Wednesday, September 8, 2010

Climb Climb up Laundry Mountain

Remember the old Sunday school song 'Climb Climb up Sunshine Mountain Heavenly Breezes blow'? On washing day which is every day at this house except for Sunday, I change the words and sing 'Climb Climb up laundry mountain I wish the breeze would blow'! It would be wonderful to see the sheets flapping in the wind but they don't. The coastal breeze does reach us late in the day but to catch the breeze to dry the washing on the line super fast we would need to relocate the clothesline - to the driveway at the front of the house - not a good idea!

And as much as I am sentimental about my faithful friend the Hills Hoist, I am not prepared to have it on the side patio either! But the washing does dry eventually. This is Australia and we have sunshine! We also receive rain - lots of it at certain times of year in the region where I live but rain or shine the laundry is always with us. It has to be sorted, washed, pegged out (or hung on clothes horses inside on wet days) brought in again, folded and returned to drawers and wardrobes ensuring that the right socks are returned to the right person - providing we can find matching pairs!

So here is my plan for laundry management for a family of nine people. Some of the discoveries I have made are recent 'why didn't I think of this years ago' implementations.

1. Accept that laundry will always be with you and choose to keep it as a priority household task. Clothes before cobwebs!

In times of extra stress or just in the busy seasons of family life such as when a new baby arrives, I can let other tasks go (such as polishing or washing windows) but laundry and meals are essential to living. If I can keep on top of these we can keep on living and I am not burdened by trying to have a 'home beautiful'. Clean clothes, meals on time and a reasonably clean, tidy and ordered home will suffice. And when laundry tasks need to be prioritized when the rainwater tanks are running low, everyday clothes, towels and sheets are given priority over party dresses and picnic blankets!

2. Give every member of the family their own linen hamper.

This has been one of the best home organization tips I have ever implemented. Even my husband and I have separate linen hampers in the walk in wardrobe. I have found the old fashioned plastic hampers to be the best. Calico lined baskets for children are not the best idea - sooner or later a forgetful child tosses in a wet towel or clothes and sets up their personal science experiment in the bottom of the basket - to grow mould! I also have a separate hamper for bedlinen and a 'wet towel' tub located near to the bathroom.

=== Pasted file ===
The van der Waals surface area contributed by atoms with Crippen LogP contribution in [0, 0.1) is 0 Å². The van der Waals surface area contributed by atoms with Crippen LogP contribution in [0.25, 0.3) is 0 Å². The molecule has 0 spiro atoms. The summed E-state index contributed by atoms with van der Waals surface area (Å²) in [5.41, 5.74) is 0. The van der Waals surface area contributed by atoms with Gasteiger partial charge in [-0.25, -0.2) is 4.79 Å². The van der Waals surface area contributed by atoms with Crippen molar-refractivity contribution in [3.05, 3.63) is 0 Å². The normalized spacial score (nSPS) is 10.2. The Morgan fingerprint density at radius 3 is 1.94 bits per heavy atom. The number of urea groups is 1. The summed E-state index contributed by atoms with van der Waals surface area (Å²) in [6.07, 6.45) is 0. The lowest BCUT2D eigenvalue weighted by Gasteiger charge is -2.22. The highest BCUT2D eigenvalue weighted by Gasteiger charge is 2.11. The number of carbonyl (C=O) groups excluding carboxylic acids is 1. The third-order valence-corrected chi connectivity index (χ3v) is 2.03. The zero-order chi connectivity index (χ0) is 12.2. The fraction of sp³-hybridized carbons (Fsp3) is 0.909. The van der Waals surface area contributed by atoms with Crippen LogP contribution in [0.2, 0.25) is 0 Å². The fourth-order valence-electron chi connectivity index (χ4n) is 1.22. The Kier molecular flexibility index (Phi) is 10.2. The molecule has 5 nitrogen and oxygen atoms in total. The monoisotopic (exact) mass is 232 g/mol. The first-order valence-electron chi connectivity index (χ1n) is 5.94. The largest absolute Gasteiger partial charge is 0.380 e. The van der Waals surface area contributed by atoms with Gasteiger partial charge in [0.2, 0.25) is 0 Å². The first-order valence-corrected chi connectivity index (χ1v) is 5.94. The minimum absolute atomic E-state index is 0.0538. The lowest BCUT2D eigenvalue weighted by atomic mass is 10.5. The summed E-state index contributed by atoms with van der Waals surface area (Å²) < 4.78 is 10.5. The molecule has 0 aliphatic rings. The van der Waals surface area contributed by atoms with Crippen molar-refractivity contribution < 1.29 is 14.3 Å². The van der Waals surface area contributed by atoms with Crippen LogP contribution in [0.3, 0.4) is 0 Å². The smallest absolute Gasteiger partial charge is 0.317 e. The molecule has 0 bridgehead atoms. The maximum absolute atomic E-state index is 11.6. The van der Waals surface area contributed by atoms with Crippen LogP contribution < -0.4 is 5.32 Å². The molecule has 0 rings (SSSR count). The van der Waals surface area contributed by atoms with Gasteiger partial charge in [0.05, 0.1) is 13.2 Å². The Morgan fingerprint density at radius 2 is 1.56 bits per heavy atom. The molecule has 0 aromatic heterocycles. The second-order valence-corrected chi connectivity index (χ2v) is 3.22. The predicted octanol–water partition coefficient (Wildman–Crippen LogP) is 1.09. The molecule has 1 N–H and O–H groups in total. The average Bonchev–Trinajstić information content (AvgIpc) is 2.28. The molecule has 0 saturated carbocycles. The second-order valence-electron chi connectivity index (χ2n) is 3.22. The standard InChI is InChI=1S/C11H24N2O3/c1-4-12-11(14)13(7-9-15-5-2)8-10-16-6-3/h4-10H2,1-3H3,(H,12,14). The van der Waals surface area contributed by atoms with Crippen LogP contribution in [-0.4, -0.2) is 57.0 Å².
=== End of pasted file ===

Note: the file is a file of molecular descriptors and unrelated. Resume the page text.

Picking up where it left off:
Baby boy has a calico lined hamper next to his change table but I am in charge of what goes into it. I need to keep an eye on his brother's linen hamper - this is the scene that greeted me today.

My laundry basket runneth over!

3. Enlist the help of your children

If you have children and they can dress themselves they can assist with laundry! Over the years we have had various rosters but it all started to fall apart when they began working part time on the dairy farm next door. Not only did they have extra dirty work clothes that needed washing but they were away from home at the very time of day when washing needed to be put on and pegged out or brought in from the line. So now rather than allocate days when they are on laundry I have divided up the clothes that belong to our family and given individuals areas of responsibility. This is also when I started to use the term 'pegging out' as I used to be heard calling out 'Okay, who is meant to be hanging today?' !!!

I am the Laundry Manageress and decree what is to go into the machine. The separate basket system is a great asset - I know for sure that one of the boys must have a load go onto tomorrow. He is younger and needs more reminders but he will load the machine, turn it on and peg it out - I have shown him how to do this but he still needs instruction. I am still training him and hope he becomes as reliable as his older brother.

The homeschool graduate now 18 and still living at home does all his own laundry. He has his own routine and generally does his washing on the weekend when we are away at ice skating lessons. How did I manage to persuade a teenager to do his own laundry? Well we made a deal - when we gave up the roster that wasn't working and causing too many arguments that he was part of, I put it to him that he just had to be responsible for his own laundry. He agreed on the spot! He even does his own bedlinen which is a great help to me. As the manager of my home I keep one eye on the line - if rain is threatening and my son is not home I fetch in his laundry and expect the other children to do likewise - to look out for ways in which they can be helpful and kind to one another.

His sister age 15 - is responsible for her own laundry and is also assigned her father's clothes, bedlinen and towels. She is very responsible and also prefers the new system rather than the alternating days roster which just became too complicated with children swapping days because of work/study commitments or missing their day because it happened to pour down when their turn came around.